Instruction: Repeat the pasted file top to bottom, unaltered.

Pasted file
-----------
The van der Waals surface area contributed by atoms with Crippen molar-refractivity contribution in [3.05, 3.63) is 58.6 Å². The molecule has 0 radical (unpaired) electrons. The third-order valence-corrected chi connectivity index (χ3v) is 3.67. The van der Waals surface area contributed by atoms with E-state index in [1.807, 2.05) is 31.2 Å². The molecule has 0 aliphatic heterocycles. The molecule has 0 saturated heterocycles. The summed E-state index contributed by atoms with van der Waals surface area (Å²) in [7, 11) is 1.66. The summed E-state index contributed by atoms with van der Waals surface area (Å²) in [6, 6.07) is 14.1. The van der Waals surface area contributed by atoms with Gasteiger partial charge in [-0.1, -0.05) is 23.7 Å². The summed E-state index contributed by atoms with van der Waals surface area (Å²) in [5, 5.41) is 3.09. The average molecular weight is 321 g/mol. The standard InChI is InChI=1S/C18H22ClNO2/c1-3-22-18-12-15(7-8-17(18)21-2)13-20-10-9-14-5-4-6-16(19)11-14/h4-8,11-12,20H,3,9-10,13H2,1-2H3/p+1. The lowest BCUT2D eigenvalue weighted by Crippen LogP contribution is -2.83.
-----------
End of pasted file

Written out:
The van der Waals surface area contributed by atoms with Crippen molar-refractivity contribution in [3.05, 3.63) is 58.6 Å². The molecule has 0 radical (unpaired) electrons. The third-order valence-corrected chi connectivity index (χ3v) is 3.67. The van der Waals surface area contributed by atoms with E-state index in [1.807, 2.05) is 31.2 Å². The molecule has 0 aliphatic heterocycles. The molecule has 0 saturated heterocycles. The summed E-state index contributed by atoms with van der Waals surface area (Å²) in [7, 11) is 1.66. The summed E-state index contributed by atoms with van der Waals surface area (Å²) in [6, 6.07) is 14.1. The van der Waals surface area contributed by atoms with Gasteiger partial charge in [-0.1, -0.05) is 23.7 Å². The summed E-state index contributed by atoms with van der Waals surface area (Å²) in [5, 5.41) is 3.09. The average molecular weight is 321 g/mol. The standard InChI is InChI=1S/C18H22ClNO2/c1-3-22-18-12-15(7-8-17(18)21-2)13-20-10-9-14-5-4-6-16(19)11-14/h4-8,11-12,20H,3,9-10,13H2,1-2H3/p+1. The lowest BCUT2D eigenvalue weighted by Crippen LogP contribution is -2.83.